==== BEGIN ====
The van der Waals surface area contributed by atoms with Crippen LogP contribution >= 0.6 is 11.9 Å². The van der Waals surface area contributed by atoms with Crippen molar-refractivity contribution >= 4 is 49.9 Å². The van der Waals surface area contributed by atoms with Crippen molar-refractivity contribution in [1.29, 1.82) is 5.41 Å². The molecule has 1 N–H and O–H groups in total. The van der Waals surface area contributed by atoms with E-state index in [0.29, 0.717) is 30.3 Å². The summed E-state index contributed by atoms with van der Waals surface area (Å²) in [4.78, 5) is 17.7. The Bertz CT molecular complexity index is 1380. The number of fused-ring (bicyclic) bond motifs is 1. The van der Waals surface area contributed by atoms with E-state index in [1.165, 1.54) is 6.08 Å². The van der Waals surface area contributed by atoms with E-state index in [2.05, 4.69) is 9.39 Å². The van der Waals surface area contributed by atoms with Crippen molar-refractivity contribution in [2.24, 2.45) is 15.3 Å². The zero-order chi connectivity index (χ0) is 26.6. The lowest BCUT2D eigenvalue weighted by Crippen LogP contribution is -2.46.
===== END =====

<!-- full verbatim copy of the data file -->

The van der Waals surface area contributed by atoms with Crippen LogP contribution >= 0.6 is 11.9 Å². The van der Waals surface area contributed by atoms with Crippen molar-refractivity contribution >= 4 is 49.9 Å². The van der Waals surface area contributed by atoms with Crippen molar-refractivity contribution in [1.29, 1.82) is 5.41 Å². The molecule has 1 N–H and O–H groups in total. The van der Waals surface area contributed by atoms with E-state index in [0.29, 0.717) is 30.3 Å². The summed E-state index contributed by atoms with van der Waals surface area (Å²) in [4.78, 5) is 17.7. The Bertz CT molecular complexity index is 1380. The number of fused-ring (bicyclic) bond motifs is 1. The van der Waals surface area contributed by atoms with E-state index in [1.165, 1.54) is 6.08 Å². The van der Waals surface area contributed by atoms with E-state index in [2.05, 4.69) is 9.39 Å². The van der Waals surface area contributed by atoms with Crippen molar-refractivity contribution in [2.24, 2.45) is 15.3 Å². The zero-order chi connectivity index (χ0) is 26.6. The lowest BCUT2D eigenvalue weighted by Crippen LogP contribution is -2.46.